The difference between now and Nintendo’s glory years is that it now it must sell the heck out of these games. Sales of four-year-old games were a nice bonus for Nintendo in 2009, but it was also enjoying robust sales of new games as well as tons of money from third-party licensees that were publishing game after game on Wii and DS.
Today, the “Coming Soon” section for Wii U on Gamestop’s website is almost empty. At E3, Nintendo itself promised a great many first-party titles for Wii U in 2015, but in its Nintendo Direct presentation this week it only named two of them as becoming available in America in the first half of the year: Kirby and the Rainbow Curse in February and Splatoon during the second quarter.
Both of these games look great (I’m especially looking forward to Rainbow Curse, a long-overdue sequel to one of the best early Nintendo DS games). But by omitting everything else, does Nintendo truly mean to say that this is the extent of the games that will be making it out in the first six months of 2015?
If so, then it’s got a lot riding on its plan to keep its previous releases relevant.
Don’t just take my word for it—ask Nintendo’s president Satoru Iwata, who said this at a Q&A session with investors a few days ago:
On the other hand, what our consumers are looking forward to is not merely a great number of games. What is critical to us is that each consumer feels that the content of the games he/she plays is sufficient, and when the player has completed one game, the next one is offered at the right time. We don’t believe that simply increasing the number of games or just containing the development costs per game are necessarily good for our company, because if we try to simply decrease the per-software development costs just for the sake of minimizing overall costs, the final product will become less-appealing and it will not sell over a long period after its release. On the other hand, when there is software that sells for a long period of time, or is talked about for a long time, this can increase consumers’ motivation to continue playing these games and invite new purchasers. Even if we increase the total number of games, it does not make sense if each one of them becomes less compelling for the consumer. Nintendo offers new downloadable content to increase the number of karts, courses and characters in “Mario Kart 8.” Our primary objective is to have “Mario Kart 8” played continually by consumers. Since many players have already played “Mario Kart 8” with energy and enthusiasm, we realized that we would need a certain level of reinforcement to make people want to play it again. Technologically speaking, this is now possible. When we compare making a new “Mario Kart” game and digitally distributing new courses and characters as add-on content, the required number of developers, development costs and development terms are very different. We believe it is important to create triggers for our consumers to frequently play their favorite games while minimizing development costs on our side. We can now include amiibo to our arsenal, which can also be a trigger to excite people to once again play games they might have already finished. All of these additions are crafted to extend the life of key software, which is very important to us.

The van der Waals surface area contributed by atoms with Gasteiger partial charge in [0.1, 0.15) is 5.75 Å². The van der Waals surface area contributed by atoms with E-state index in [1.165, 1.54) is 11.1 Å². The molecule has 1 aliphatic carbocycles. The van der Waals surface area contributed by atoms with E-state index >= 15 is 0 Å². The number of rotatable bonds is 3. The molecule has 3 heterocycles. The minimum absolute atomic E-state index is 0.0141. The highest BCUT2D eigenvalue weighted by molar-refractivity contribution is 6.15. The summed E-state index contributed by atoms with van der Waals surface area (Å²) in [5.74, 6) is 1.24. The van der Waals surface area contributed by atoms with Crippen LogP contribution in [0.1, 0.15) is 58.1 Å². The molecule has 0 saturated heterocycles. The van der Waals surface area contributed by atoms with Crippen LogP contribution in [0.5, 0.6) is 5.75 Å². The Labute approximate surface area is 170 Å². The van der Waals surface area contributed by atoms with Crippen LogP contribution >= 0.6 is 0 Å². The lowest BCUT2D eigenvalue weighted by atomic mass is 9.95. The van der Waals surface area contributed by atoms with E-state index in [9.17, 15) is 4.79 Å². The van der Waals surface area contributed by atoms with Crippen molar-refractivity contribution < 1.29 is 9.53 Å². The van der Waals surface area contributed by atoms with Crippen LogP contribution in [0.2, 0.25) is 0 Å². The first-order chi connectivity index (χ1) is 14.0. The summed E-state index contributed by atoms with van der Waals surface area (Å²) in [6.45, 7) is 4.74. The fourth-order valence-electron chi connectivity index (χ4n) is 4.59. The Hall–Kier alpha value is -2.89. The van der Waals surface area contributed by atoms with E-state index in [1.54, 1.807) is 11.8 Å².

This seems to be a combination of truth, spin, and wishful thinking. It is true that Nintendo can create a virtuous cycle by keeping players engaged with Mario Kart and Hyrule Warriors, which will result in those players spending more money and then attracting new players to buy the base game. On the other hand, it doesn’t sound coincidental that Nintendo would discover that its players don’t really want new games just at the moment that Nintendo needs to reduce its development costs.
Nintendo’s first-party lineup, especially this year, is almost unquestionably the best of the three big console hardware makers’. But Sony and Microsoft have big third-party games that are carrying their platforms for them. Nintendo’s missing out on that, and must create all its own tentpole releases.
If you’re the sort of person who will play Mario Kart for ever and ever, you’re the sort of player that Nintendo looks more likely to appease over the next few years. If you’re the sort of person who jumps from title to title always looking for a new experience, you may find yourself waiting longer and longer for that next hit.